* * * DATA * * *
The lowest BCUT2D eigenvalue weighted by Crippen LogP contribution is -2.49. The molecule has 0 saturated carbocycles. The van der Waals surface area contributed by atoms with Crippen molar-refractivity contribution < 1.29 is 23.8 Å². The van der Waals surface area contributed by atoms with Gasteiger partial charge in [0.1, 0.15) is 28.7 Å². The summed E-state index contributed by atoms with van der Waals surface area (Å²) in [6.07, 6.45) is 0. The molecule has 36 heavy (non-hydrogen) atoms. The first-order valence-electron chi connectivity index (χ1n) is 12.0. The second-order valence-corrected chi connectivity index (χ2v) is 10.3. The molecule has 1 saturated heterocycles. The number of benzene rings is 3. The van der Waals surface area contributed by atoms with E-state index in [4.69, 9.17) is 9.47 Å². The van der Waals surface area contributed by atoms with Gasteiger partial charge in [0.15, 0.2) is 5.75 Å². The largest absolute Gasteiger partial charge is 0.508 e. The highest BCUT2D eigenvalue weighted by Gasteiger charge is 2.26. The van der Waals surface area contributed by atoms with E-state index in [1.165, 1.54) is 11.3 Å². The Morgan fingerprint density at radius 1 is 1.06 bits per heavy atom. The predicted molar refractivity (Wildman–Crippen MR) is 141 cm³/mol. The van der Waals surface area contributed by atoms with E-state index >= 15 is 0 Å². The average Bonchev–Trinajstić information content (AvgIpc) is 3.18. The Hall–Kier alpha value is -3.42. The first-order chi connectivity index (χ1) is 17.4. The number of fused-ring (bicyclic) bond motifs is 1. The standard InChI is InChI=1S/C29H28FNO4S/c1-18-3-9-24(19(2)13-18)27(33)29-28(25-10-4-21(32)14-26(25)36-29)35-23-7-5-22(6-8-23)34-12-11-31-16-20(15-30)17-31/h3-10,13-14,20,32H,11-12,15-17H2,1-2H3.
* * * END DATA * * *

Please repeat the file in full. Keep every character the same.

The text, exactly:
The lowest BCUT2D eigenvalue weighted by Crippen LogP contribution is -2.49. The molecule has 0 saturated carbocycles. The van der Waals surface area contributed by atoms with Crippen molar-refractivity contribution < 1.29 is 23.8 Å². The van der Waals surface area contributed by atoms with Gasteiger partial charge in [0.1, 0.15) is 28.7 Å². The summed E-state index contributed by atoms with van der Waals surface area (Å²) in [6.07, 6.45) is 0. The molecule has 36 heavy (non-hydrogen) atoms. The first-order valence-electron chi connectivity index (χ1n) is 12.0. The second-order valence-corrected chi connectivity index (χ2v) is 10.3. The molecule has 1 saturated heterocycles. The number of benzene rings is 3. The van der Waals surface area contributed by atoms with E-state index in [4.69, 9.17) is 9.47 Å². The van der Waals surface area contributed by atoms with Gasteiger partial charge in [0.15, 0.2) is 5.75 Å². The largest absolute Gasteiger partial charge is 0.508 e. The highest BCUT2D eigenvalue weighted by Gasteiger charge is 2.26. The van der Waals surface area contributed by atoms with E-state index in [1.165, 1.54) is 11.3 Å². The Morgan fingerprint density at radius 1 is 1.06 bits per heavy atom. The predicted molar refractivity (Wildman–Crippen MR) is 141 cm³/mol. The van der Waals surface area contributed by atoms with E-state index >= 15 is 0 Å². The average Bonchev–Trinajstić information content (AvgIpc) is 3.18. The Hall–Kier alpha value is -3.42. The first-order chi connectivity index (χ1) is 17.4. The number of fused-ring (bicyclic) bond motifs is 1. The standard InChI is InChI=1S/C29H28FNO4S/c1-18-3-9-24(19(2)13-18)27(33)29-28(25-10-4-21(32)14-26(25)36-29)35-23-7-5-22(6-8-23)34-12-11-31-16-20(15-30)17-31/h3-10,13-14,20,32H,11-12,15-17H2,1-2H3.